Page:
The French government on Wednesday repealed the regulations authorizing the prescription of hydroxychloroquine against Covid-19 in hospitals in France, following an unfavorable opinion from the High council for public health, according to a decree in the Official Journal, reports the Sputnik news agency, citing AFP.
Since the end of March, hydroxychloroquine – a drug derived from the anti-malarial drug chloroquine – could be prescribed as an exception to the hospital and only for severely ill patients, on the collective decision of the doctors.
WHO director-general Tedros Adhanom Ghebreyesus announced Monday that tests for hydroxychloroquine and chloroquine in the fight against Covid-19 have been temporarily suspended by the organization.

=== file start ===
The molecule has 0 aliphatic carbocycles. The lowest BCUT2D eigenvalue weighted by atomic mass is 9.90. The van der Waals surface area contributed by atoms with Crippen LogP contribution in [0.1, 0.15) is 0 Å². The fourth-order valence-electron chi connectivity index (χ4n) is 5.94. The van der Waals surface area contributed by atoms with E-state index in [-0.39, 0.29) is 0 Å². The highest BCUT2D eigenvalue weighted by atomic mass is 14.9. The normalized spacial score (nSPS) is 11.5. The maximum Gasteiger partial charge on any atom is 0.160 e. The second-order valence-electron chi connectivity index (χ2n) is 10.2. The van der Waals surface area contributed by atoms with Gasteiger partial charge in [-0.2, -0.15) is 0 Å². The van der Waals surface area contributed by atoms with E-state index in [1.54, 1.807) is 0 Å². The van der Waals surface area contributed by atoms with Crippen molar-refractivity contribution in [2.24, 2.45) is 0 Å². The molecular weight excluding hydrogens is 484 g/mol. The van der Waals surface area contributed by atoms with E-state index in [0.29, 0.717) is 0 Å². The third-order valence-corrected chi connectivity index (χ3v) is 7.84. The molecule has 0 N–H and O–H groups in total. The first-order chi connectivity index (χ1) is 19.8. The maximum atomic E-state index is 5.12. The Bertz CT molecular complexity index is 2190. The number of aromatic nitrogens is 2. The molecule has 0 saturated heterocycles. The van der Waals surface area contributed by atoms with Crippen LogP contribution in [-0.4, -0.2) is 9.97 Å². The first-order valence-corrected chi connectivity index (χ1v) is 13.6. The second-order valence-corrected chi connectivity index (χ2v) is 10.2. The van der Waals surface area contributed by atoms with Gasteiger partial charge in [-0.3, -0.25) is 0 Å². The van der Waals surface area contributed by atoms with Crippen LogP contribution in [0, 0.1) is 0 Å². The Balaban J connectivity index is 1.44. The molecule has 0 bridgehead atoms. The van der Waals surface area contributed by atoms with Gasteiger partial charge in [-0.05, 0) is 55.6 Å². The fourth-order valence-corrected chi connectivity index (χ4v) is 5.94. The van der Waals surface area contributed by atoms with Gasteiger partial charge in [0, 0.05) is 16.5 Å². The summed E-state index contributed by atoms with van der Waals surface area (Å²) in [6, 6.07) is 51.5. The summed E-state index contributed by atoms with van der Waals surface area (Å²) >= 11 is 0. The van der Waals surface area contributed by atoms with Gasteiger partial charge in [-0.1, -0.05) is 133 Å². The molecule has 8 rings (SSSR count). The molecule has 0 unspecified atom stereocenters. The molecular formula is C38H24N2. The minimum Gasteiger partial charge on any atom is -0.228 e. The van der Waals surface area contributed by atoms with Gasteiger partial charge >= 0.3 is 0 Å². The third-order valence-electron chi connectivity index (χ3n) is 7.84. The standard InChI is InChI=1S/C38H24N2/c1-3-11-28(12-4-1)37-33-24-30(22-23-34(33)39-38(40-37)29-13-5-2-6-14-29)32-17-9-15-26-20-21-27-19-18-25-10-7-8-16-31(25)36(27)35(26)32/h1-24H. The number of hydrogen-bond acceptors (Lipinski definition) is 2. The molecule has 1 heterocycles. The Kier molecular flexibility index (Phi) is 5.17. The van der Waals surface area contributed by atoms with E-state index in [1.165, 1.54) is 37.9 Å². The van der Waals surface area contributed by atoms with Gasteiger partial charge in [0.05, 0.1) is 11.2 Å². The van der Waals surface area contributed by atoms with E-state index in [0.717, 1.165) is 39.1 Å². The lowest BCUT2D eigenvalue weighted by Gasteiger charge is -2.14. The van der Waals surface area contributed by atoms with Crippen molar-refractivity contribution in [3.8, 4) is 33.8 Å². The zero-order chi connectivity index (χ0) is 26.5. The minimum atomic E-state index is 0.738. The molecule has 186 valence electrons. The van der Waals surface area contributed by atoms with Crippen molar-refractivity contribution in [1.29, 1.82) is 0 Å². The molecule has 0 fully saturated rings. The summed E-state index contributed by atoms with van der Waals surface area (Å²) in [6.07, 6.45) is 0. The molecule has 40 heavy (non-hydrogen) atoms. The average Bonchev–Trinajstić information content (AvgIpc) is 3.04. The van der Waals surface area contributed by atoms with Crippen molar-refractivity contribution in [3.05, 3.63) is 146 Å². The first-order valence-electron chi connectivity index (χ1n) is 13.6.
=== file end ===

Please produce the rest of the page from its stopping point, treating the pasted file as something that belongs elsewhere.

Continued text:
He noted that these drugs were still considered to be safe for patients with autoimmune diseases and malaria.
According to Sputnik, the Medicines Agency also said Tuesday, “wishing to suspend” clinical trials with this molecule in France, following the decision of the WHO. The High Council of Public Health has also recommended limiting its use.
For his part, Didier Raoult, who defends the use of hydroxychloroquine in the treatment of the disease, condemned recent studies, skeptical about its effectiveness, declaring that they were based on a “big data badly controlled”.